k on it you will find a choice called develop settings and you can clear the senate is that different than reset uh no reset you should do the same thing so this image needs some color help it's faded first off you noticed around the edge she looks more blue I'm assuming that that means the image was matted where was framed most likely the matting covered up that portion of the photo so light didn't get to that area sometimes that means that whatever is out there is the colors that should have been in the picture other times though the materials that were used to matt it we're not archival quality and whatever it is the material touching the picture caused that part to fade as well but let's, take a look at what we can do here when I see color issues like this I don't usually use camerata fix them I only use kameron when the colors in the photo are from the actual scene where the photo was taken in any problems with that photo are due to either the settings used in the camera or the lighting used in the scene they don't have to do with changes that happened over time to a picture that's been printed and if it's changes that have happened over time, you know fading that kind of stuff I avoid camera raw, we just need something that thinks about images differently in this image I'm going to try to get it to ignore the edge because the edge was where the matting covered up the image and it doesn't look the same as the center the center is the important part of the image to do that all grabbed my marquee tool and I'll make a selection in here that avoids the stuff I'm going to retouch later, which means the edges around the picture in these little missing parts, then here's one way of fixing color I'm going to do either a levels or a curves adjustment layer. It doesn't matter which one because the feature we're going to use this found in both all use levels just cause I gotta pick one of them. I'm not going to mess with any of the sliders that are found in levels. Instead, I'm going to go to the upper right corner where I find this little icon that icon indicates there's a menu that I can access by clicking here and when I do there's a choice called auto options that's what I'll choose that tries to do automatic color correction, but it gives me some control over the process, so choose auto options and this comes up remember to get to it I applied levels or curves in the upper right I clicked to get the little side menu and it was called auto options that's what brought this up now a default settings this is set to enhance brightness and contrast and all that means it's going to make sure that your image has an area close toe white and has an image close to black on an area that's not goingto do anything for the colors you want to switch between two different settings in here to see which of the two will do a better job in the two settings you want to try our enhance per channel contrast and the choice called find dark and light colors they depending on the image they'll either look very similar where you can't tell the difference or you'll see a alright difference between the two but you want to switch between the two and see which one you like better and I see a difference in the face on the right side with the top one the faces I think a little more magenta ish with the bottom one it's just a little bit less colorful in the face and I actually like the bottom one after firing out which of those two gives you a better looking and result the next thing you want to dio is down here you want to turn on this check box and see if it helps on some images it will make a dramatic difference on other images that just one help so turned on and then just turn off and compare when it's on I think their skin tones like more brown when it turned it off they look a little bit more I don't know magenta or even bluish so on I think their skin tones at least to my eye look a little more natural now just so you know in the studio audience here this screen is usually adjusted so looks good on camera and that means it doesn't look exactly like my screen here, so sometimes I'll adjust images and you guys will look at him going she's that thing looks to brown or something and that's because the camera might ever make everything look a certain way and they adjust this s o anyway, I'm going to do that and I'm gonna click ok then just like before do you remember when we had an adjustment where I think what we were doing was we were trying to get the history am to ignore missing parts of the picture like white corners or an edge in the way we did? It doesn't mean we made a selection before we went in, but when we were done we wanted the adjustment to a flock apply to the other image and we had to do one of two things either fill the mask with white, which allows the adjustment to affect everything or throw the mask away either way, so I'm gonna just throw the mask away, drag it to the trash let go, I'll say don't just don't show again and click a delete now that's affecting the entire picture in salt turned off and on so we could see before and after so eyeball off on and usually for faded photographs that will help dramatically sometimes though it faded photos you'll find that you get too large of a change in contrast and if that's the case you remember the trick we had before we're adjusting the brightness of the picture and we didn't like what happened to the color remember we did something to a tinted photo and suddenly it was like all way too colorful we're going to use the opposite of the setting that we used earlier that means that I have the adjustment layer active I'll go to my layers panel and there was this menu and before we were using the choice cold luminosity and that means on lee effect brightness and if I choose that right now we'll go back to the original colors that were in the picture and now if I turn this adjustment they are often back on you see it's only affecting brightness but I want the opposite of that I wanted to only affect color and so the opposite of luminosity is called no color you have human color let's just so you know the difference hugh means basic color ignoring how colorful the are it means that he's this area red or blue or green but ignoring is it a vivid red? We're barely read it all you means basic color regardless of how much of that color you could say color means hugh and how colorful it is that means actually these two qualities human saturation put together in so color is what we want in this case but he was a good guess so I'm gonna choose the choice code color and now let's turn off that eyeballs we see the original picture there's the original and then I'll turn out adjustment back on and now it's only affecting the color in the image it's not affecting the brightness and so we have to decide what's better the choice called color or the choice called normal depends on the picture in this particular case I'll just choose undue look at their hair a lot more detail in the one so then we could always make a second adjustment on top of this to control the brightness I'll come into here into a curves adjustment and I know ahead of time I don't want this curves adjustment to shift the colors around I'm only going to try to brighten her dark and things so before even start messing with the curve, I can go to my layers panel and I can change that menu the luminosity so now anything I do with this curve just won't affect the colors on lee the brightness I can come in here then and say well now where's the dark area the picture may appear it bring it down just talking up a bit I might find a bright area in the picture maybe the shirt bring it up just decide how bright I want that in I don't always look at the entire there I should say I don't try to get it until every little piece of the image is all right because let's say that the face on the right becomes too bright but the rest of the photos looking pretty darn good well I'm ok with the face on the right getting too bright you know why? Because I can grab my paintbrush tool right afterwards and you remember if you paint with black paying with black were removed the adjustment but the opacity setting at the top of your screen means how much of that do you want to remove if it's not one hundred you to remove all the adjustment and then the face of pride look way too dark I'll try yeah, but if I dial in for opacity maybe thirty percent that means I'm going to remove her or reduce the adjustment by thirty percent wherever I paint and therefore of the face got a little too much I just come in here that pain on the face maybe this area between them on their shoulder I can't even pay in a second time here that will build it up so it's more like we race thirty percent twice you know that kind of thing and you could apply mohr of these adjustment layers if you found you wanted to pull out detail and only one particular area creating new curves adjustment layer remember to pull out details always two dots one of the dark part one of the bright part you adjust them and then you could paint it in before I fix more on this picture because I want to fix what's going on around the edge. Let's, just try the same techniques on a few other pictures to make sure it's not just this image and see if we deviate from that technique on occasion. Another image. Now, if the image has blown out detail meaning an area in the bright areas that is so bright there's absolutely nothing in it whatsoever, I would usually make a selection on the image that excludes that that means the reflection on the chrome that's down at the bottom of the car, possibly the sky behind her head. It's hard to tell if there's any detail left over and they're not. So if you have those blown out areas, just grab a selection tool. In this case, I use the lasso in select the parts of the picture that contained the detail that it's not blown out just trying to get most of the image on back up here to the head. This election does not have to be overly precise, is that just needs to exclude the areas that might be blown out to no detail whatsoever I'm gonna use that. If you want to get a better sense for what I've covered up, uh, you know, this is not necessary for the technique, but just to help you if I type the letter. Q. Do you see the cover, the area's colored and read? Those were going to be ignored. Q means quick mask mode, and it covers up the areas that are not selected with an overlay. You could just type it a second time. Uh, I could be more precise, there's, a little area in between her arm here that could be one of those really bright areas with no detail, if I wanted to, I get rid of it. But if it's, that tiny it's not gonna matter.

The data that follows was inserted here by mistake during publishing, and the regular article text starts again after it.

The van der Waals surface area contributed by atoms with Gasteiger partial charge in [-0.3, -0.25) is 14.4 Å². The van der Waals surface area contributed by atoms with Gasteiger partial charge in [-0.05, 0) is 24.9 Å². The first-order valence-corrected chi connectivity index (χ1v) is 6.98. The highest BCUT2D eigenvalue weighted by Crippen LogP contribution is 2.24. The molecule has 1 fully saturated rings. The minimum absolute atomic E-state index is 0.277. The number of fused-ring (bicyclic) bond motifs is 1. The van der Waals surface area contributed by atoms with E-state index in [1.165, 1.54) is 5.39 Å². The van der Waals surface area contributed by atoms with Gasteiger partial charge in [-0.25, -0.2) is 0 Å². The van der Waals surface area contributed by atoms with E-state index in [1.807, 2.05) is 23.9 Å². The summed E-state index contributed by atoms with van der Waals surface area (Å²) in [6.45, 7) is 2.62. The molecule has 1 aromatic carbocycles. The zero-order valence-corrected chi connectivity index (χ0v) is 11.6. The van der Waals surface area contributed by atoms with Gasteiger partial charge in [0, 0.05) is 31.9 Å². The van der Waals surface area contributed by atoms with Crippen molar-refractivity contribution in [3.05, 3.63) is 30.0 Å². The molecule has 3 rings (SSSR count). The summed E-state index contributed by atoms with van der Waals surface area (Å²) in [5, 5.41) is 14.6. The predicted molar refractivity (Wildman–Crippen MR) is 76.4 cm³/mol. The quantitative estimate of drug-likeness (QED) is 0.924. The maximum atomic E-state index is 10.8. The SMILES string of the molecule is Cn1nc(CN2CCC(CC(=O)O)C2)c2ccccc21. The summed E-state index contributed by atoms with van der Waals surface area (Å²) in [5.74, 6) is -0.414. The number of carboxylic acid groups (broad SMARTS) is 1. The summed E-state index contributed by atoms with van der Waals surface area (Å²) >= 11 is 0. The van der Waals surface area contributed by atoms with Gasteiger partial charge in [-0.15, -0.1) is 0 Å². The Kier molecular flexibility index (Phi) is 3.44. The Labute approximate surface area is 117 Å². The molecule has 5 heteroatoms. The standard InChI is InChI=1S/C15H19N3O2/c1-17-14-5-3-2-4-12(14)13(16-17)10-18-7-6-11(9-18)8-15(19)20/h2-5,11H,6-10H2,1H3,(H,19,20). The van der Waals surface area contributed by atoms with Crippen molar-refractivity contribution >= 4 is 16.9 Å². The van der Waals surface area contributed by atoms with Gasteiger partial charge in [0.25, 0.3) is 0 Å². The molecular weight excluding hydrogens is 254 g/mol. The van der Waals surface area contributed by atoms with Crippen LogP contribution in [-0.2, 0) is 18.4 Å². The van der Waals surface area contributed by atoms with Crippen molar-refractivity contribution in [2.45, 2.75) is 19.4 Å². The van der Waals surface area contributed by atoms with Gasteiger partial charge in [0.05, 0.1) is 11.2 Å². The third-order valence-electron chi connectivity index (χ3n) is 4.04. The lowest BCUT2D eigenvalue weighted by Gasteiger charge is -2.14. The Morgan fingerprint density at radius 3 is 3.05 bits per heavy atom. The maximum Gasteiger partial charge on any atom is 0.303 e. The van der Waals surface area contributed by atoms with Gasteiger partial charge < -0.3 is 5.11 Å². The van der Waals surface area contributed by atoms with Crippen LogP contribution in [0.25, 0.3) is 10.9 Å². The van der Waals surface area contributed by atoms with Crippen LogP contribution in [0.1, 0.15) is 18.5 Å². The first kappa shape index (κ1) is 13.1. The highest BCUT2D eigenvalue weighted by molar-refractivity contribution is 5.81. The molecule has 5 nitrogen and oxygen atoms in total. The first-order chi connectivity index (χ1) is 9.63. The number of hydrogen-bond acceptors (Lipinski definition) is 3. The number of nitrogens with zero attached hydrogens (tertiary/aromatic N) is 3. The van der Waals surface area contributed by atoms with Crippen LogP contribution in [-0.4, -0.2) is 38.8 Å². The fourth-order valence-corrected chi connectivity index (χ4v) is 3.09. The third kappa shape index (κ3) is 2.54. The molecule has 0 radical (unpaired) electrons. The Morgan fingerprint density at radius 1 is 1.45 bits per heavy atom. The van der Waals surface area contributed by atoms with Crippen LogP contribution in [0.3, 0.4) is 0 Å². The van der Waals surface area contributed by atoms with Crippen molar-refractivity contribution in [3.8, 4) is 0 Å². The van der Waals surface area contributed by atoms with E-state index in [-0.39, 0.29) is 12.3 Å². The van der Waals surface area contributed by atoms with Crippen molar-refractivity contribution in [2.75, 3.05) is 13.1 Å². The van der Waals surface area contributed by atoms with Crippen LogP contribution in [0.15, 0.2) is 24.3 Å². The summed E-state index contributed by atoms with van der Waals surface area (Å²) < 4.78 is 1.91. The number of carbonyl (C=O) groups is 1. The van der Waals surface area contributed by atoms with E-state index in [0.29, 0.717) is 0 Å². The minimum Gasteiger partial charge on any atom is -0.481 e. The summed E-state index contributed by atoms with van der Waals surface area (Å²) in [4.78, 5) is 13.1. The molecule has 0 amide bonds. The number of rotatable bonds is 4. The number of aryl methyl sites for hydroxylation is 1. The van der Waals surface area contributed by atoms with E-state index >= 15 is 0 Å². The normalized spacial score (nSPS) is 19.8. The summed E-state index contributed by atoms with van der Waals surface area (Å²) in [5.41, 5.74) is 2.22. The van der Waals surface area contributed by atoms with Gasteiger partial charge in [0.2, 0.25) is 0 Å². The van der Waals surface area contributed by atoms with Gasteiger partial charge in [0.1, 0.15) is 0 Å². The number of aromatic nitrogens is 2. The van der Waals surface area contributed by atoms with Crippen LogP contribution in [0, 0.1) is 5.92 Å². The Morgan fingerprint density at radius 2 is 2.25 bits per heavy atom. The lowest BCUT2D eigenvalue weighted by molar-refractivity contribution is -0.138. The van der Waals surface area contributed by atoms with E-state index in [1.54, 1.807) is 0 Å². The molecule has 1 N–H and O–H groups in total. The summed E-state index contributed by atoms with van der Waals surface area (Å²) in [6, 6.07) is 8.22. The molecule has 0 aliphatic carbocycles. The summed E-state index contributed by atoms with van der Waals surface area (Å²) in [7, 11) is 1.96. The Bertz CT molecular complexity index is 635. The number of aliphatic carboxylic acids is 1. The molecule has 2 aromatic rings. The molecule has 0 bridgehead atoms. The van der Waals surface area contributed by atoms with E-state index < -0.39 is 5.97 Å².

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Super class! Ben is the best at explaining Photoshop and how to make full use of it. This class included techniques I've never seen or heard explained in other photo restoration classes I've taken. And the accompanying book, while I've only glimpsed through it so far, is expansive, well laid out, attractive, and looks to cover everything Ben went over in the class - it's a valuable resource as well (thank you, Karen Willmore, for all the effort you put in to produce a worthy complement to what Ben teaches.)